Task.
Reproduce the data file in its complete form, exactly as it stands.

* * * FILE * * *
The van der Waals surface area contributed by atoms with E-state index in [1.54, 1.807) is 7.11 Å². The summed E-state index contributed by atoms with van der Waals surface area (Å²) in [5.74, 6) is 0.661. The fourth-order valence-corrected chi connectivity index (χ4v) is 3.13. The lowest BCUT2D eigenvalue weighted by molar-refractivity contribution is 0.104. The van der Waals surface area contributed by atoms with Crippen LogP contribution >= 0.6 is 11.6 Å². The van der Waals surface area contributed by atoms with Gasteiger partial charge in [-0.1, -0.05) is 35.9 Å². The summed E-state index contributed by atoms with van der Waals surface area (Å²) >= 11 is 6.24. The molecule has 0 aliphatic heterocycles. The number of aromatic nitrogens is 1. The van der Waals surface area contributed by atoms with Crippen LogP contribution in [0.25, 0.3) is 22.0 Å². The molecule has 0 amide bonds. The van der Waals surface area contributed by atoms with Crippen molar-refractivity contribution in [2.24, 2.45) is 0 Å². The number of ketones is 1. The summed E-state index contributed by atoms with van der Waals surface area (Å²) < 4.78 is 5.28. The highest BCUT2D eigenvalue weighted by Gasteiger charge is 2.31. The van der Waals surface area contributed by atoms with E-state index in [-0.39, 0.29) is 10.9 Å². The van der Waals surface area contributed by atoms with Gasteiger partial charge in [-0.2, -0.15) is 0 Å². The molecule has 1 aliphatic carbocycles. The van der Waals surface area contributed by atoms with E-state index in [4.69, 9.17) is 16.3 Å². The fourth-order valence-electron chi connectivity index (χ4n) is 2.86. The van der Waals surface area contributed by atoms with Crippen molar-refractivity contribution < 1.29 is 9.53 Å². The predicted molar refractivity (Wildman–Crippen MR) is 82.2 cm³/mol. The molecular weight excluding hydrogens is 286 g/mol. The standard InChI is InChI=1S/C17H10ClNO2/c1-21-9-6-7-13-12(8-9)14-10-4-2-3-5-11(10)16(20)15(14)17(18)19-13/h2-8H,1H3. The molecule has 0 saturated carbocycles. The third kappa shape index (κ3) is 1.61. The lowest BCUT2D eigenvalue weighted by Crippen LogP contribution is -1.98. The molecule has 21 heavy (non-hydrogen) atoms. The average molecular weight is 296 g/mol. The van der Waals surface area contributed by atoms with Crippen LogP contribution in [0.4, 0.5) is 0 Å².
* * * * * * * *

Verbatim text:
The van der Waals surface area contributed by atoms with E-state index in [1.54, 1.807) is 7.11 Å². The summed E-state index contributed by atoms with van der Waals surface area (Å²) in [5.74, 6) is 0.661. The fourth-order valence-corrected chi connectivity index (χ4v) is 3.13. The lowest BCUT2D eigenvalue weighted by molar-refractivity contribution is 0.104. The van der Waals surface area contributed by atoms with Crippen LogP contribution >= 0.6 is 11.6 Å². The van der Waals surface area contributed by atoms with Gasteiger partial charge in [-0.1, -0.05) is 35.9 Å². The summed E-state index contributed by atoms with van der Waals surface area (Å²) >= 11 is 6.24. The molecule has 0 aliphatic heterocycles. The number of aromatic nitrogens is 1. The van der Waals surface area contributed by atoms with Crippen LogP contribution in [0.25, 0.3) is 22.0 Å². The molecule has 0 amide bonds. The van der Waals surface area contributed by atoms with Crippen molar-refractivity contribution in [2.24, 2.45) is 0 Å². The number of ketones is 1. The summed E-state index contributed by atoms with van der Waals surface area (Å²) < 4.78 is 5.28. The highest BCUT2D eigenvalue weighted by Gasteiger charge is 2.31. The van der Waals surface area contributed by atoms with E-state index in [-0.39, 0.29) is 10.9 Å². The van der Waals surface area contributed by atoms with Gasteiger partial charge in [-0.2, -0.15) is 0 Å². The molecule has 1 aliphatic carbocycles. The van der Waals surface area contributed by atoms with E-state index in [4.69, 9.17) is 16.3 Å². The fourth-order valence-electron chi connectivity index (χ4n) is 2.86. The van der Waals surface area contributed by atoms with Crippen molar-refractivity contribution < 1.29 is 9.53 Å². The predicted molar refractivity (Wildman–Crippen MR) is 82.2 cm³/mol. The molecular weight excluding hydrogens is 286 g/mol. The standard InChI is InChI=1S/C17H10ClNO2/c1-21-9-6-7-13-12(8-9)14-10-4-2-3-5-11(10)16(20)15(14)17(18)19-13/h2-8H,1H3. The molecule has 0 saturated carbocycles. The third kappa shape index (κ3) is 1.61. The lowest BCUT2D eigenvalue weighted by Crippen LogP contribution is -1.98. The molecule has 21 heavy (non-hydrogen) atoms. The average molecular weight is 296 g/mol. The van der Waals surface area contributed by atoms with Crippen LogP contribution in [0.4, 0.5) is 0 Å².